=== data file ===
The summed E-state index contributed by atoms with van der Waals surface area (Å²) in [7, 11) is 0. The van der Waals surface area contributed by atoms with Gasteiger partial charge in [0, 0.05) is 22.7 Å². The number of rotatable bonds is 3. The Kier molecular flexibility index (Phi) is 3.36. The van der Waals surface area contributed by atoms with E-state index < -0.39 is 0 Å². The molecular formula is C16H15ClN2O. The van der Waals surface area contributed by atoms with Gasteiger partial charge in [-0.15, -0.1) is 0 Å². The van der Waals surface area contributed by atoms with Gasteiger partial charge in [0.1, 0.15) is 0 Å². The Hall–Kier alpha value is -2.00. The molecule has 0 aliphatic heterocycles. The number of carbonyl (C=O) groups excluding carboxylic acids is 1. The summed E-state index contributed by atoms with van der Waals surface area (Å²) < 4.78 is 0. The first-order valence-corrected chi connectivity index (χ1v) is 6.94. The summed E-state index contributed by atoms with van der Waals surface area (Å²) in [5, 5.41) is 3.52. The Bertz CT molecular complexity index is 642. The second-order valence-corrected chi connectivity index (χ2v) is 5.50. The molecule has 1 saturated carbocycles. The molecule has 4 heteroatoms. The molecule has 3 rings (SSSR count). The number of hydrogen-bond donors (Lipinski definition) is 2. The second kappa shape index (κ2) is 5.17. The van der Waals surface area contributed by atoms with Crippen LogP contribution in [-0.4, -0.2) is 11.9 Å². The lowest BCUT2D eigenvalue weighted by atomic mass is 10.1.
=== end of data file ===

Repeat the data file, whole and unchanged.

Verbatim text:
The summed E-state index contributed by atoms with van der Waals surface area (Å²) in [7, 11) is 0. The van der Waals surface area contributed by atoms with Gasteiger partial charge in [0, 0.05) is 22.7 Å². The number of rotatable bonds is 3. The Kier molecular flexibility index (Phi) is 3.36. The van der Waals surface area contributed by atoms with E-state index < -0.39 is 0 Å². The molecular formula is C16H15ClN2O. The van der Waals surface area contributed by atoms with Gasteiger partial charge in [-0.15, -0.1) is 0 Å². The van der Waals surface area contributed by atoms with Gasteiger partial charge in [0.1, 0.15) is 0 Å². The Hall–Kier alpha value is -2.00. The molecule has 0 aliphatic heterocycles. The number of carbonyl (C=O) groups excluding carboxylic acids is 1. The summed E-state index contributed by atoms with van der Waals surface area (Å²) < 4.78 is 0. The first-order valence-corrected chi connectivity index (χ1v) is 6.94. The summed E-state index contributed by atoms with van der Waals surface area (Å²) in [5, 5.41) is 3.52. The Bertz CT molecular complexity index is 642. The second-order valence-corrected chi connectivity index (χ2v) is 5.50. The molecule has 1 saturated carbocycles. The molecule has 4 heteroatoms. The molecule has 3 rings (SSSR count). The number of hydrogen-bond donors (Lipinski definition) is 2. The second kappa shape index (κ2) is 5.17. The van der Waals surface area contributed by atoms with Crippen LogP contribution in [-0.4, -0.2) is 11.9 Å². The lowest BCUT2D eigenvalue weighted by atomic mass is 10.1.